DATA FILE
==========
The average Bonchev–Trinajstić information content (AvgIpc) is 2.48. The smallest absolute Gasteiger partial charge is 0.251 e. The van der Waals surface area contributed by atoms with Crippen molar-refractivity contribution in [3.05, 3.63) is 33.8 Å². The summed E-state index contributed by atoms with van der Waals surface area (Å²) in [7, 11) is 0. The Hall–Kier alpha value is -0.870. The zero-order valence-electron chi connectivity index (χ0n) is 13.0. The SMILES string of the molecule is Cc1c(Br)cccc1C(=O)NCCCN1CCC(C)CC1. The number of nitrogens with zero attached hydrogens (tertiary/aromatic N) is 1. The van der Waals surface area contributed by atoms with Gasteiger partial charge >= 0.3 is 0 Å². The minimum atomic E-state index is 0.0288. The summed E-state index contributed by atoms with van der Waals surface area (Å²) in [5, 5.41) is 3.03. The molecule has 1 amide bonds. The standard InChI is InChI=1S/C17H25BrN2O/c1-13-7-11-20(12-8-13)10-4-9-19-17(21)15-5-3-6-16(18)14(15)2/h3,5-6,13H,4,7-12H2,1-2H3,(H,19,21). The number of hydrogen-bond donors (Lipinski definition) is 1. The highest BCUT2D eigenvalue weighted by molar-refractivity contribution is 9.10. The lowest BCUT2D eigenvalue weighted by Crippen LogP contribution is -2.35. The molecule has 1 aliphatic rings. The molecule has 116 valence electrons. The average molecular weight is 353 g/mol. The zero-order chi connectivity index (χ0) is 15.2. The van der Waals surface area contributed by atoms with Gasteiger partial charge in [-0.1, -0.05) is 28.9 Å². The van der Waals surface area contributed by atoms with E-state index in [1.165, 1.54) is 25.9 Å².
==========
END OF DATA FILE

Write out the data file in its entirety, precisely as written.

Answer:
The average Bonchev–Trinajstić information content (AvgIpc) is 2.48. The smallest absolute Gasteiger partial charge is 0.251 e. The van der Waals surface area contributed by atoms with Crippen molar-refractivity contribution in [3.05, 3.63) is 33.8 Å². The summed E-state index contributed by atoms with van der Waals surface area (Å²) in [7, 11) is 0. The Hall–Kier alpha value is -0.870. The zero-order valence-electron chi connectivity index (χ0n) is 13.0. The SMILES string of the molecule is Cc1c(Br)cccc1C(=O)NCCCN1CCC(C)CC1. The number of nitrogens with zero attached hydrogens (tertiary/aromatic N) is 1. The van der Waals surface area contributed by atoms with Gasteiger partial charge >= 0.3 is 0 Å². The minimum atomic E-state index is 0.0288. The summed E-state index contributed by atoms with van der Waals surface area (Å²) in [5, 5.41) is 3.03. The molecule has 1 amide bonds. The standard InChI is InChI=1S/C17H25BrN2O/c1-13-7-11-20(12-8-13)10-4-9-19-17(21)15-5-3-6-16(18)14(15)2/h3,5-6,13H,4,7-12H2,1-2H3,(H,19,21). The number of hydrogen-bond donors (Lipinski definition) is 1. The highest BCUT2D eigenvalue weighted by molar-refractivity contribution is 9.10. The lowest BCUT2D eigenvalue weighted by Crippen LogP contribution is -2.35. The molecule has 1 aliphatic rings. The molecule has 116 valence electrons. The average molecular weight is 353 g/mol. The zero-order chi connectivity index (χ0) is 15.2. The van der Waals surface area contributed by atoms with Gasteiger partial charge in [-0.1, -0.05) is 28.9 Å². The van der Waals surface area contributed by atoms with E-state index in [1.165, 1.54) is 25.9 Å².